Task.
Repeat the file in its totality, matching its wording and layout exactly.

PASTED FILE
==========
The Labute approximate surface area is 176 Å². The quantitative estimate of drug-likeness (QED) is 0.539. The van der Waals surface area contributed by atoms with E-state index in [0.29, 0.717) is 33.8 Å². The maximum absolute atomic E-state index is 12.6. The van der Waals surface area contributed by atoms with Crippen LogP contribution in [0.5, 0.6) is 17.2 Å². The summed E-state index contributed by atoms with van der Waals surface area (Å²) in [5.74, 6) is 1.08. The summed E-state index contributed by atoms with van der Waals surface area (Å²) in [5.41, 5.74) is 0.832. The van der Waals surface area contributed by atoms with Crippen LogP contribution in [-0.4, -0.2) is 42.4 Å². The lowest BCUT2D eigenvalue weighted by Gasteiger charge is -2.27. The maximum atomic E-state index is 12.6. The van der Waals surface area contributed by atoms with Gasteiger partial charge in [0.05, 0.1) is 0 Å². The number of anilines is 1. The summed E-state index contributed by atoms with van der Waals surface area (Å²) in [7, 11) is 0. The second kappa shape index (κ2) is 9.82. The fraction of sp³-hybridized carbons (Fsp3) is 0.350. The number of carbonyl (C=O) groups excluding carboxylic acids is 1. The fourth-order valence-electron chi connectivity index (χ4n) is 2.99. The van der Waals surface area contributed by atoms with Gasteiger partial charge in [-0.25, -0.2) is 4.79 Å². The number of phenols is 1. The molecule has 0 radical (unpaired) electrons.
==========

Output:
The Labute approximate surface area is 176 Å². The quantitative estimate of drug-likeness (QED) is 0.539. The van der Waals surface area contributed by atoms with E-state index in [0.29, 0.717) is 33.8 Å². The maximum absolute atomic E-state index is 12.6. The van der Waals surface area contributed by atoms with Crippen LogP contribution in [0.5, 0.6) is 17.2 Å². The summed E-state index contributed by atoms with van der Waals surface area (Å²) in [5.74, 6) is 1.08. The summed E-state index contributed by atoms with van der Waals surface area (Å²) in [5.41, 5.74) is 0.832. The van der Waals surface area contributed by atoms with Crippen LogP contribution in [-0.4, -0.2) is 42.4 Å². The lowest BCUT2D eigenvalue weighted by Gasteiger charge is -2.27. The maximum atomic E-state index is 12.6. The van der Waals surface area contributed by atoms with Gasteiger partial charge in [0.05, 0.1) is 0 Å². The number of anilines is 1. The summed E-state index contributed by atoms with van der Waals surface area (Å²) in [7, 11) is 0. The second kappa shape index (κ2) is 9.82. The fraction of sp³-hybridized carbons (Fsp3) is 0.350. The number of carbonyl (C=O) groups excluding carboxylic acids is 1. The fourth-order valence-electron chi connectivity index (χ4n) is 2.99. The van der Waals surface area contributed by atoms with Gasteiger partial charge in [-0.25, -0.2) is 4.79 Å². The number of phenols is 1. The molecule has 0 radical (unpaired) electrons.